Friday, April 09, 2004

Returning to repairmen POMPEL&PILT (dir. Ebbe Ording), we made some investigations into whether this fine piece of TV entertainment, in the form of puppeteering 1960s style is available to young and eager minds of today. And lo and behold. NRK, the Norwegian State Broadcaster is now publishing the series as a DVD for the meager price of NKR 199 (USD 28.7123 according to From the web jacket:

Puppet show in black and white, with figures that were always contained in a large hall, without walls or ceiling, but equipped with doors leading nowhere. They argued incessantly, and lived in perennial fear of Gorgon the Custodian and his ravenous son.

POMPEL&PILT was first aired on NRK in 1969, and then re-broadcast several times. In around 1985 the pressure from pedagogical quarters on NRK that the series had anti-pedagogical content made the broadcaster submit that it was not "fit for children." In 1994 they caved in to contrary pressure, however, and transmitted it one more time. The current head of programming for youth and children in NRK, Kalle Fürst, calls it a "classic of cultural history." It was "pioneering and surrealist. I can't fathom how NRK in 1969 dared to put resourses into a series as peculiar as this, completely absurd in form and content." However, it is not of "sufficient quality" for children of today, even if Fürst promises to consider broadcasting it to an "adult audience, at night." He doesn't shy away from recommending the DVD on sale from his employer's sidekick on-line store, though. And hence and in all ways demonstrates his loyalty to Employer and Provider. Well done, Kalle. (

Anyway, this post was supposed to introduce the series. Bjørg and Arne Mykle wrote the script and made the dolls. There's photographs with them and the dolls at If you look closely you'll see that Pompel (the older chap with the tired eyes) and Pilt (younger and with more hair) don't have mouths.

There's another photo, in black and white, at with Pompel to the left, Pilt to the right, and Gorgon the Custodian in the center. It's kinda difficult to explain the story line, if there is one. Child psychologist Thore Langfeldt describes the mood of POMPEL&PILT as "chilling, funny and surprising" at the same time. Professor of Media Sociology Eva Bakøy explains that it made a radical break with the norm of children's television of the 1960s and 70s.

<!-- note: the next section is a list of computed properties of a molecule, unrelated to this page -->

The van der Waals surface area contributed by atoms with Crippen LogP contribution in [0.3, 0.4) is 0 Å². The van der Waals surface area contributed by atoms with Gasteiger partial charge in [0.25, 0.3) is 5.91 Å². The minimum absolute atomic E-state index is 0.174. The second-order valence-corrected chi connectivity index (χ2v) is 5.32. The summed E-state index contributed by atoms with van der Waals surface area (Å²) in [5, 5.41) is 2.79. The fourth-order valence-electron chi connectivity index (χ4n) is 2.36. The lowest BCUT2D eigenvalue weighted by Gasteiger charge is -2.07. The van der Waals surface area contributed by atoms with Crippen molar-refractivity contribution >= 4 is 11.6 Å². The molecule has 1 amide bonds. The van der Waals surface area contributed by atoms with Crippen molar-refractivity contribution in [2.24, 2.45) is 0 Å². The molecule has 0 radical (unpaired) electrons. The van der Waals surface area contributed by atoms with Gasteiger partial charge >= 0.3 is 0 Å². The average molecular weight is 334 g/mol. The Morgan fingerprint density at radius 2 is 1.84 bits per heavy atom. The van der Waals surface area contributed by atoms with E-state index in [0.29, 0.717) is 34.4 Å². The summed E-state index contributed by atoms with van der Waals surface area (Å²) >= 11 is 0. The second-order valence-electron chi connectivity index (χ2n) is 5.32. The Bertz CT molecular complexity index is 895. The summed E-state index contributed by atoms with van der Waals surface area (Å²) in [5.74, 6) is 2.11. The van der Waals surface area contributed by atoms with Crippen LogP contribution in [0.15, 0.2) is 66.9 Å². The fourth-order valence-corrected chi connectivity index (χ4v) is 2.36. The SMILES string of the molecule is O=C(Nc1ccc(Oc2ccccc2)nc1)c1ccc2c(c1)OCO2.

"It has no happy ending, doesn't offer a sense of that 'everything will be OK', and it communcates a chaotic and incomprehensible world," she says, adding that, first and foremost, "it was FUNNY" ( There's more on Bakøy's research at (in Norwegian).

We have managed to ascertain that there is at least five episodes of POMPEL&PILT available, and that there might be a sixth episode made. The titles of the first five parts are:
1. The repairmen are coming
2. The repairmen are returning
3. The repairmen are coming and coming
4. The repairmen are coming again
5. The repairmen are returning again

The disputed sixth episode is probably entitled "The revenge of the repairmen."

The music was performed by Arild Boman on organ, Helge Hurum, flute, and Espen Rud, drum sponge and percussion. The drum sponge was made on the basis of an old matress, onto which a number of bells and other objects were attached. When the repairmen walked around in their vast, open spaces, the sound from the drum sponge would evoke a sense of uncertainty and polyphony.

As repairmen Pompel and Pilt move around in this building, or whatever it is, trying to negotiate their way past door that lead nowhere, or back into the same room as they had just left, they meet several characters, some friendly, some not. Gorgon the Custodian appears to be the one who has comissioned Pompel and Pilt to repair something. This observation is based on that every time they encounter him, they ask if he has anything that needs repair. Upon hearing the question, Gorgon goes off on a long harangue consisting of words that resemble or sound like "repair," like a grown-up lost in her or his own long, incomprehensible sentences. When Gorgon enters into this kind of trance, Pompel and Pilt seize on the opportunity to run away, but always ends up in more difficult and mysterious situations.

They also meet Gorgon's wife and his rapacious son, Gorgon the Custodian's Assistant. Then there's also the Moffedill, who gets by on eating keys, and the numerous Migrants, who look somewhat like bicycle pumps with funny rasta hair and necks that keep extending and contracting, while they whistle. They are always busy and confusing.

Pompel and Pilt never really get to repair anything. Their world is not only confusing and absurd. It is also beyond repair.

You can download some soundbites to get a further sense of the atmosphere in the series. Each episode contains a scene where Pompel reminds Pilt that now he should surely understand that it is better with two repairmen than with no repairmen:

Gorgon the Custodian goes into his strange trance-like state here:

A makeshift translation of the first part of the first episode is available from Utopos:

It is now slightly updated, with some stage directions added, and some wording changed here and there.